In addition, the isotype of immunoglobulin heavy chain impacts risk of progression. If the MGUS is IgA or IgM, there is a 2 to 3-fold increased risk of progression compared to IgG.
Thirdly, an abnormal free light chain ratio at initial MGUS diagnosis is associated with increased risk of progression. The risk of progression increases if the ratio is more abnormal and this risk is independent of M spike size.
These 3 variables — free light chain ratio, serum M spike size and heavy chain isotype — are significant factors for progression when put into a multivariate analysis.
Each variable was tested as a bivariate factor. That is: The free light chain ratio was normal or abnormal The M spike was > or < 1.5 g/dL And the heavy chain was IgG vs IgA or IgM
Each factor is independently significant and each carries a hazard ratio of approximately 2.5.
We have used these 3 serum-derived prognostic factors to construct a risk stratification model for the progression of MGUS to multiple myeloma. This model is based on the presence of 0, 1, 2, or 3 adverse factors.
The lowest risk group has zero adverse risk factors: a small M spike <1.5 g/dL, IgG heavy chain, and a normal free light chain ratio. This group represents approximately 40% of all newly diagnosed MGUS patients and you can see that their 20 year risk is 2%. That is, if you are 70 years old, have MGUS, and live to 90 — there is only a 2% chance of progression to myeloma.
The risk of progression increases with 1, 2, or 3 adverse factors, until with all 3 factors abnormal, the relative risk is approximately 20-fold higher than with no adverse prognostic factors.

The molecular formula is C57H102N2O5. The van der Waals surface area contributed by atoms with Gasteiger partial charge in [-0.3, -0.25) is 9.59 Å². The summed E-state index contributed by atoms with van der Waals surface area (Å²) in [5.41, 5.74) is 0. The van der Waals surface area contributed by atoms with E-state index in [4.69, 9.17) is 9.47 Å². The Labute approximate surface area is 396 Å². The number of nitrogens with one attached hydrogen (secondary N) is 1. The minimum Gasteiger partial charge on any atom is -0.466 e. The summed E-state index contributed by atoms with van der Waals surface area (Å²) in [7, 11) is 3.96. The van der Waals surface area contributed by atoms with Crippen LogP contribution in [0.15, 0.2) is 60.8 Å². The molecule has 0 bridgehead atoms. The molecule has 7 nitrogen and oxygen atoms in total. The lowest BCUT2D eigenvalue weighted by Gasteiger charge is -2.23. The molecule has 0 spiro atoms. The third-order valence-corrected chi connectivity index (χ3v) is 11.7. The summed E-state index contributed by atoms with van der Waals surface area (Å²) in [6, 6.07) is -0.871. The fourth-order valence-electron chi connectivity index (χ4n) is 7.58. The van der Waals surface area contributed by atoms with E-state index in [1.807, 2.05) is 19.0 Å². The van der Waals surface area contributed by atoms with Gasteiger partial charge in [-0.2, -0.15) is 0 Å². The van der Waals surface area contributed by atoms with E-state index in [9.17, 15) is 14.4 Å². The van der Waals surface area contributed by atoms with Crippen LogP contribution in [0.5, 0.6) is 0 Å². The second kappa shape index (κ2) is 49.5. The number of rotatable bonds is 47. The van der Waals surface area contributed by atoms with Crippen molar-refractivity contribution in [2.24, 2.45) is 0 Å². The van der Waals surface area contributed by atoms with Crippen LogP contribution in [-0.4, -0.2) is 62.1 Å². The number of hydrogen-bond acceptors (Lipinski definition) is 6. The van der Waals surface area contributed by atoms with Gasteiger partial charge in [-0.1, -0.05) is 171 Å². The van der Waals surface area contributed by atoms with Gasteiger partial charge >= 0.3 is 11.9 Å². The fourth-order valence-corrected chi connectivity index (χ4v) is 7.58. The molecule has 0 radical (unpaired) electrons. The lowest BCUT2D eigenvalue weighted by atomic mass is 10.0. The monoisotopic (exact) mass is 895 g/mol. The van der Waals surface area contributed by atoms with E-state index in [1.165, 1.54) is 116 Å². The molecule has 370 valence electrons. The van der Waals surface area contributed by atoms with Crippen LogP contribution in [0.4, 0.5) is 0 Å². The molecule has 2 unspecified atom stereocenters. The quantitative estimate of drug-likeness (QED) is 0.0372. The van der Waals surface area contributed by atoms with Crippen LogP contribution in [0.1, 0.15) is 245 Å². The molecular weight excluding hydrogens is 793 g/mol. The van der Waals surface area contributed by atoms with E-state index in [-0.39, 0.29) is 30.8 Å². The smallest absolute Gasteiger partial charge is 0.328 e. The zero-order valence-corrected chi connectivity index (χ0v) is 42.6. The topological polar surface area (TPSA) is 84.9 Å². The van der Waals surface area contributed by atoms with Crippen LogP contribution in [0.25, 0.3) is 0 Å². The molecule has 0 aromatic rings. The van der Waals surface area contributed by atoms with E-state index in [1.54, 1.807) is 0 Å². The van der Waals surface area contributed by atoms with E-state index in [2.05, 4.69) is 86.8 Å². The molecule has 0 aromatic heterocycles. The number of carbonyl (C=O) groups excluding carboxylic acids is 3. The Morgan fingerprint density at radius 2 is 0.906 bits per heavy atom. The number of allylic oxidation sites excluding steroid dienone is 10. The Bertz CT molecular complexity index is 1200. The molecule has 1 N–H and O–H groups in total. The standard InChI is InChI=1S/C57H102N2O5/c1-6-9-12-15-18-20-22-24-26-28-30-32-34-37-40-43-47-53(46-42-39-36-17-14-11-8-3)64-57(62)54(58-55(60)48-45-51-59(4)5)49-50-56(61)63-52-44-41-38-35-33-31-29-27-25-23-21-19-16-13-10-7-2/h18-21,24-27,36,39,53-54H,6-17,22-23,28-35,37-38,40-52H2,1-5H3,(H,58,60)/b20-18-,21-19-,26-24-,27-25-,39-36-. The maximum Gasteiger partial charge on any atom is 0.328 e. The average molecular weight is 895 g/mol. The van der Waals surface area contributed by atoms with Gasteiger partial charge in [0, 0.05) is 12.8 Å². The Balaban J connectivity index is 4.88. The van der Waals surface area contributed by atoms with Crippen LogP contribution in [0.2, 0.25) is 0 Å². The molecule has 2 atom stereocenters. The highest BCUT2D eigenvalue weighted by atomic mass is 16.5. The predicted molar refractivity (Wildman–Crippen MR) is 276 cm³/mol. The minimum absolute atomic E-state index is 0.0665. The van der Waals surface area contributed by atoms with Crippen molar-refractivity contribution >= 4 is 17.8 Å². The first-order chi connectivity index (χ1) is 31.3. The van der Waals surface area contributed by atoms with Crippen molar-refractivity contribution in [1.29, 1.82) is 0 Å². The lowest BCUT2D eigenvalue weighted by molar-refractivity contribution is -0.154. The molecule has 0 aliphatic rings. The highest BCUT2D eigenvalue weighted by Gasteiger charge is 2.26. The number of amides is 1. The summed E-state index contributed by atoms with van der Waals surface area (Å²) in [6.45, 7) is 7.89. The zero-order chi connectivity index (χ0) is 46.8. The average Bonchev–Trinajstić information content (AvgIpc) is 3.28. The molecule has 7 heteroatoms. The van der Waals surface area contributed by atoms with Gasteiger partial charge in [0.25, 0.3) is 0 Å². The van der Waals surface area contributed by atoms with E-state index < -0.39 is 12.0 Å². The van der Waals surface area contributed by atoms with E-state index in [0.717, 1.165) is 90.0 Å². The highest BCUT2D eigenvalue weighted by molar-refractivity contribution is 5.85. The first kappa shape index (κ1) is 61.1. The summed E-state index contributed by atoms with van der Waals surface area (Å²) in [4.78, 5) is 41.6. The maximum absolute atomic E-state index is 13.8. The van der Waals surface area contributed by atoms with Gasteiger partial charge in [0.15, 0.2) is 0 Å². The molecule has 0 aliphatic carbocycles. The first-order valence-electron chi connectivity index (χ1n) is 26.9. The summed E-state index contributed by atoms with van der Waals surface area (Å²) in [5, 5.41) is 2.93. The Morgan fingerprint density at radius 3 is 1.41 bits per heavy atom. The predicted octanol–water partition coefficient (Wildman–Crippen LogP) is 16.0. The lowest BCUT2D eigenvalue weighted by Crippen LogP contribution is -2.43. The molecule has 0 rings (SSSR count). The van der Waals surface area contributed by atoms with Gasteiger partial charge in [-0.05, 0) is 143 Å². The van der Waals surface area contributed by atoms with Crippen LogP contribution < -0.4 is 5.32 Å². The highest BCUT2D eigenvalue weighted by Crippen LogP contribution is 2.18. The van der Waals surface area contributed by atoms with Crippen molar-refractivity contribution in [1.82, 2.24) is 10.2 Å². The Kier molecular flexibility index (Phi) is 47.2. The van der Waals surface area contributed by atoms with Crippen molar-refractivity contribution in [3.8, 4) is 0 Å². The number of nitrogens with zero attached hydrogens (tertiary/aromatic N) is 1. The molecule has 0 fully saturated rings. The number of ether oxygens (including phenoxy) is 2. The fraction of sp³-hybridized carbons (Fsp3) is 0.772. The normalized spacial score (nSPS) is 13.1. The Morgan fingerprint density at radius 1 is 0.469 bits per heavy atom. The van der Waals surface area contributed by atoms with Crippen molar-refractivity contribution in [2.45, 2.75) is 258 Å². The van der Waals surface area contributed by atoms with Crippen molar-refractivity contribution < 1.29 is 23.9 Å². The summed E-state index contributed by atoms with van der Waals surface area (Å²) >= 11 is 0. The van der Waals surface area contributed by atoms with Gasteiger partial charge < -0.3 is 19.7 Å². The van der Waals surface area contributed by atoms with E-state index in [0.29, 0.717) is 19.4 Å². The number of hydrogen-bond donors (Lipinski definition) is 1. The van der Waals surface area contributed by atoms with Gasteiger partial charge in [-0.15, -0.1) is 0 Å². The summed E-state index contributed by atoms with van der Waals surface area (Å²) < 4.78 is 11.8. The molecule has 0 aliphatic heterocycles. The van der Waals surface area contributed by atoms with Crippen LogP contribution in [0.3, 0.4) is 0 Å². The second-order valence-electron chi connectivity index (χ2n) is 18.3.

This model allows us to stratify risk for MGUS patients. In the low-risk group for example, the patient has only a 2% chance that this abnormality will have any impact on their health during their lifetime — and that they need to focus on the wellness issues that we all focus on. The high-risk groups, however, will need to be periodically evaluated for signs of progression.
This brings us full circle, back to this earlier slide on screening panels. You will recall that I said I wasn't concerned about missing 11.3 % of MGUS patients by using a screening panel that does not include serum or urine immunofixation. These MGUS patients are missed by the screening panel because they have a normal serum protein electrophoresis with no M spike and a normal free light chain ratio. They therefore have 0 or 1 adverse prognostic factor and are the lowest risk MGUS patients. We may, in reality, be doing a better job by not identifying their monoclonal gammopathy.
In conclusion: We have talked about monoclonal gammopathy of undetermined significance. It is A laboratory abnormality There are no clinical symptoms It is very common in the older population It is premalignant for multiple myeloma And therapy of MGUS has not been shown to prolong survival There is no reason to screen for MGUS If MGUS is diagnosed, we should define the risk for progression
If the patient has a low-risk MGUS, the clinician should Document the abnormality for when symptoms might develop But there is no need to routinely monitor the M spike
Thank you for your attention.